Today’s Word from Karl Olsen, Minister of Music…
Sheila and I have been writing about hymns and hymnody lately in these missives, and I thought it might serve us well to look at what that study is…so here is a definition of hymnody:
1: hymn singing
2: hymn writing
3: the hymns of a time, place, or church
Hmmm…seems a little bit incomplete, so try this one:
1: the singing or the composition of hymns or sacred songs.
2: hymns collectively, especially the collective hymns of a specific religion, place, or period.
The “collective” part of that definition hits home with me. Of course, what constitutes a hymn and makes it different from a song can be discussed for a while, and then what makes it a praise song rather than just a song can take even longer.
Over all these years at Trinity, and several years in other churches prior to that, it is clear to me that some people have real preferences! There are those for whom a hymn or song written in “classical” style from the 19th century or before is really where the canon of church music lies. O God, Our Help in Ages Past or Joyful, Joyful, We Adore Thee might be examples.
And others wouldn’t appreciate anything other than more recent CCM (contemporary Christian music) songs—older examples might be Lord, Be Glorified and How Great is Our God. Certainly, “old” is relative here, as those two praise songs were written in 1978 and 2004, respectively.
Luckily for me, we here at TLC have a pretty eclectic hymnody—our collective body of song. We’ve done pretty much everything from classic hymnody to praise songs and more—remember Don’t Worry, Be Happy, and All You Need Is Love? And sometimes in the same service we might have J.S. Bach’s Break Forth O Beauteous Heavenly Light. Slight whiplash sometimes, I’ll admit, but toward a good goal. Pastor Jim and I have taken (mostly!) good-natured heat over some of these choices for the past 31 years. (Hint: we have more to come!)
So, there is an old story which you likely have heard, but that puts this in sort-of real-world examples…
A farmer (from Coupeville?) went to the city (Everett?) one weekend and attended the big city church. He came home and his wife asked him how it was. “Well,” said the farmer. “It was good. They did something different, however. They sang praise choruses instead of hymns.”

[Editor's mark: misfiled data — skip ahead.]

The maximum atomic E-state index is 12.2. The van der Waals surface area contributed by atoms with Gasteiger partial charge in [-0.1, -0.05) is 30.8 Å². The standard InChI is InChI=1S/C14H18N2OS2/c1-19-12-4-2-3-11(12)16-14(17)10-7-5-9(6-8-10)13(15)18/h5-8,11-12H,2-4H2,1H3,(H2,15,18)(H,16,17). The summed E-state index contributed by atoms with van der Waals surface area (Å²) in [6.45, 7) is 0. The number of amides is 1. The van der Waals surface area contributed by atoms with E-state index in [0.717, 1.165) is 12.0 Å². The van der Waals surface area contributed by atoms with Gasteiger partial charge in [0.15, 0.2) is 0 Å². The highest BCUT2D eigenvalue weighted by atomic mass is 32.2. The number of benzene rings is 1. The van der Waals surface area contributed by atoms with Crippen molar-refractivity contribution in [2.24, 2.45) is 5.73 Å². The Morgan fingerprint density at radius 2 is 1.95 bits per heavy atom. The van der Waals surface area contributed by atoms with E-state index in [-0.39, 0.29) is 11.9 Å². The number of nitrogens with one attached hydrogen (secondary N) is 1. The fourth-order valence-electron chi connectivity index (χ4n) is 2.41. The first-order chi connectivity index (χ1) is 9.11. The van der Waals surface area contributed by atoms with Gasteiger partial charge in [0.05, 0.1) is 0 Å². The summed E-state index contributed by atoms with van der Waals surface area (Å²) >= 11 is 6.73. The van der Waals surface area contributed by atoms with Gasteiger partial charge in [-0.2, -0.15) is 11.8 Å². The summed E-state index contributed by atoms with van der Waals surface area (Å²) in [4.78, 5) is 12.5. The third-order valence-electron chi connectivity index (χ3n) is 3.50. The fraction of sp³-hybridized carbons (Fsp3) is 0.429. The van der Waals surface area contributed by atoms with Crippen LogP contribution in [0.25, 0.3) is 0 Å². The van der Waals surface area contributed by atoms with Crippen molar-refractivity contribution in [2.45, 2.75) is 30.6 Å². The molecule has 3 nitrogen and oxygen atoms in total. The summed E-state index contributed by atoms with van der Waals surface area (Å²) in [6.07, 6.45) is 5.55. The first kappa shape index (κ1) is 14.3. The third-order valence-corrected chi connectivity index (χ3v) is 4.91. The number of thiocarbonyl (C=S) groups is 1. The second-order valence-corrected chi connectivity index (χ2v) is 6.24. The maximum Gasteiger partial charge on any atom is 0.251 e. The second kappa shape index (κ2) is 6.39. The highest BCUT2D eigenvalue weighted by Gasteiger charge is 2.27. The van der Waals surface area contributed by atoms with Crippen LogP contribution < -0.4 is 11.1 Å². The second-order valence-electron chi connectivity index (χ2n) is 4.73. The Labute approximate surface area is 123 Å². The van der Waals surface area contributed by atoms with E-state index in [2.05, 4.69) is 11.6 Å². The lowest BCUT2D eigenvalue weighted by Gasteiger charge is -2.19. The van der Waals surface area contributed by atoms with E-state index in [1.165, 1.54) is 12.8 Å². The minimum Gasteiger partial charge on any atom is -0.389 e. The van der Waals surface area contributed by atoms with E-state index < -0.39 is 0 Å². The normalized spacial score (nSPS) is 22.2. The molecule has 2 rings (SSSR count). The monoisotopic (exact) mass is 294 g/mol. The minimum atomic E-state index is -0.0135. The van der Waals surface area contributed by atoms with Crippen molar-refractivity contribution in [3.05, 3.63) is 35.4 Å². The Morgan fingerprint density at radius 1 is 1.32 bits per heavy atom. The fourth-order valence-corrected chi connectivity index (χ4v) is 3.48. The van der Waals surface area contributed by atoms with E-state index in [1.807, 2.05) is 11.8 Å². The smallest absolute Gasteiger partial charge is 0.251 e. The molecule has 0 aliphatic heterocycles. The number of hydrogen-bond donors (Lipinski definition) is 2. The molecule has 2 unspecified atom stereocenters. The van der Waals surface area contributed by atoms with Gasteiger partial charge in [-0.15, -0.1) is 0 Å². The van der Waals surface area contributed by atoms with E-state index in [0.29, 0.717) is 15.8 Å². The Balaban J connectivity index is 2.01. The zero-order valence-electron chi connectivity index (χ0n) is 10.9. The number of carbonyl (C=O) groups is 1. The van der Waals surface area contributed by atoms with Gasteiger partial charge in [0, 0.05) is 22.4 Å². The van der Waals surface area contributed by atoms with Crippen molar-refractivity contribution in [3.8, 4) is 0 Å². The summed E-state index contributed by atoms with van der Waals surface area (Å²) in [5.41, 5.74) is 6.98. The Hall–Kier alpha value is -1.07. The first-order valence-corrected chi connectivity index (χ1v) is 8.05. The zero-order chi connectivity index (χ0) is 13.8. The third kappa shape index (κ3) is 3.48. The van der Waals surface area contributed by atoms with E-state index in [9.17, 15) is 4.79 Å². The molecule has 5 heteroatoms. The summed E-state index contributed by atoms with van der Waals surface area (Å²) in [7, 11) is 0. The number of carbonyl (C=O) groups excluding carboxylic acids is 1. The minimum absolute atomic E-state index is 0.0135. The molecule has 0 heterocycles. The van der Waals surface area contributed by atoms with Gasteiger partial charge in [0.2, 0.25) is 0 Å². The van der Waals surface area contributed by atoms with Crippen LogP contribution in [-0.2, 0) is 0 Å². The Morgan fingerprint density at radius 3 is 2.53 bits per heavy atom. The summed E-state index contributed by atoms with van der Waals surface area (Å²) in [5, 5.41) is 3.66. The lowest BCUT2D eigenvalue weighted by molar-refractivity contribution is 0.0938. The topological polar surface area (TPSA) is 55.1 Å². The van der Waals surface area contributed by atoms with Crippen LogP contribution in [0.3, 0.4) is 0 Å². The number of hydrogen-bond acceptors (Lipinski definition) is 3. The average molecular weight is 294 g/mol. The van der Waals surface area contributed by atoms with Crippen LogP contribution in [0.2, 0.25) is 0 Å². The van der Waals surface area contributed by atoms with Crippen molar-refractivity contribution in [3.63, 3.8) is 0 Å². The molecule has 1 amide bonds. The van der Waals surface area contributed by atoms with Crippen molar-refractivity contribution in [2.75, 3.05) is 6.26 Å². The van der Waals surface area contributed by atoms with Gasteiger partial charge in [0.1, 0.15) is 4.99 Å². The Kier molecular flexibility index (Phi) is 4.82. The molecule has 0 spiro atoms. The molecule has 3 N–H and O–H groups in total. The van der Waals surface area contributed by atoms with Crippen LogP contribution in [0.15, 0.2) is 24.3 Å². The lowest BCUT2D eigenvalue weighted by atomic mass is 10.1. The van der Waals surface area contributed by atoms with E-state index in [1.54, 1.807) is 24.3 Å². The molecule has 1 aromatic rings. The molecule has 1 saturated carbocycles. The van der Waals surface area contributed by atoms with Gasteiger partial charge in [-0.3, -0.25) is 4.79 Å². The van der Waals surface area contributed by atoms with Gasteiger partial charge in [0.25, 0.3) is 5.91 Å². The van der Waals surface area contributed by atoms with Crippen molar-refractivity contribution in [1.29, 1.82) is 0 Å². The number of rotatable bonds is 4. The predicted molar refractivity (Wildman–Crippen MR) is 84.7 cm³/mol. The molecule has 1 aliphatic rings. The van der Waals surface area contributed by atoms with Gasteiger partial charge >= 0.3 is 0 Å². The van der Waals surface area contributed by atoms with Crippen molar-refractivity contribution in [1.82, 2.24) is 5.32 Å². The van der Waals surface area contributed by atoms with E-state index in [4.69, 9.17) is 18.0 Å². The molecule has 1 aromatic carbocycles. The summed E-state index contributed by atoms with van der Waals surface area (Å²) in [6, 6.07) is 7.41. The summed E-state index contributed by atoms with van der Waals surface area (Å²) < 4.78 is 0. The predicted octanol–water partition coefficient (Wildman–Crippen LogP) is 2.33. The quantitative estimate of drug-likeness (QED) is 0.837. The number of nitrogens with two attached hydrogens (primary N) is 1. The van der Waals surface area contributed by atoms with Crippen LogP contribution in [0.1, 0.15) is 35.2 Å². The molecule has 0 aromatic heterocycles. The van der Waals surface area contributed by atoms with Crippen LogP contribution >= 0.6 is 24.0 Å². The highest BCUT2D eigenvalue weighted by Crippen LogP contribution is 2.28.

“Praise choruses?” asked the wife. “What are those?”
The farmer said, “Well it’s like this … If I were to say to you, ‘Martha, the cows are in the corn,’ well that would be a hymn. If, on the other hand, I were to say to you, ‘Martha, Martha, Martha, Oh, Martha, MARTHA, MARTHA, the cows, the big cows, the brown cows, the black cows, the white cows, the black and white cows, the COWS, COWS, COWS are in the corn, are in the corn, are in the corn, in the CORN, CORN, CORN, COOOOORRRRRNNNNN,’ then, if I were to repeat the whole thing two or three times, well that would be a praise chorus.”
As luck would have it, the exact same Sunday a young, new Christian from the city church attended the small-town church. He came home and his wife asked him how it was. “Well,” said the young man, “It was good. They did something different, however. They sang hymns instead of regular songs.”
“Hymns?” asked the wife. “What are those?”
The young man said, “Well it’s like this … If I were to say to you, ‘Martha, the cows are in the corn,’ well that would be a regular song. If on the other hand, I were to say to you,
Oh Martha, dear Martha, hear thou my cry
Inclinest thine ear to the words of my mouth.
Turn thou thy whole wondrous ear by and by
To the righteous, glorious truth.
For the way of the animals who can explain
There in their heads is no shadow of sense,
Hearkenest they in God’s sun or his rain
Unless from the mild, tempting corn they are fenced.
Yea those cows in glad bovine, rebellious delight,
Have broke free their shackles, their warm pens eschewed.
Then goaded by minions of darkness and night
They all my mild Chilliwack sweet corn chewed.
So look to that bright shining day by and by,
Where all foul corruptions of earth are reborn
Where no vicious animal makes my soul cry
And I no longer see those foul cows in the corn.
Then, if I were to do only verses one, three and four, and change keys on the last verse, well that would be a hymn.”
Make sense? Good! DeAnn Olson, a singer, among other abilities, recently sent me a link to a quick tour through Christian Hymnody, encompassing a good range of styles, and about 1500 years of singing in the church. Singer David Wesley does a masterful job of singing this compilation along with several himselfs and a little autotune. For a listen, click HERE.
(Grab another cup of tea or coffee and a quick snack—it takes about 8 minutes. But hey, the pandemic… you know you’ve got the time, right?)
That was pretty fascinating! (If you click on “show more” beneath the video, there will be a list of all the hymns and songs.)
I hope you enjoy the tour through hymns that is yet to come—and we’ll keep on trying to pick music that lifts, that challenges, that comforts, and most importantly, points us toward the truth of God’s endless love for us, and our challenge to respond to that love by serving all of God’s creation.
Be well, be safe, and sing on! (It makes the time pass faster!)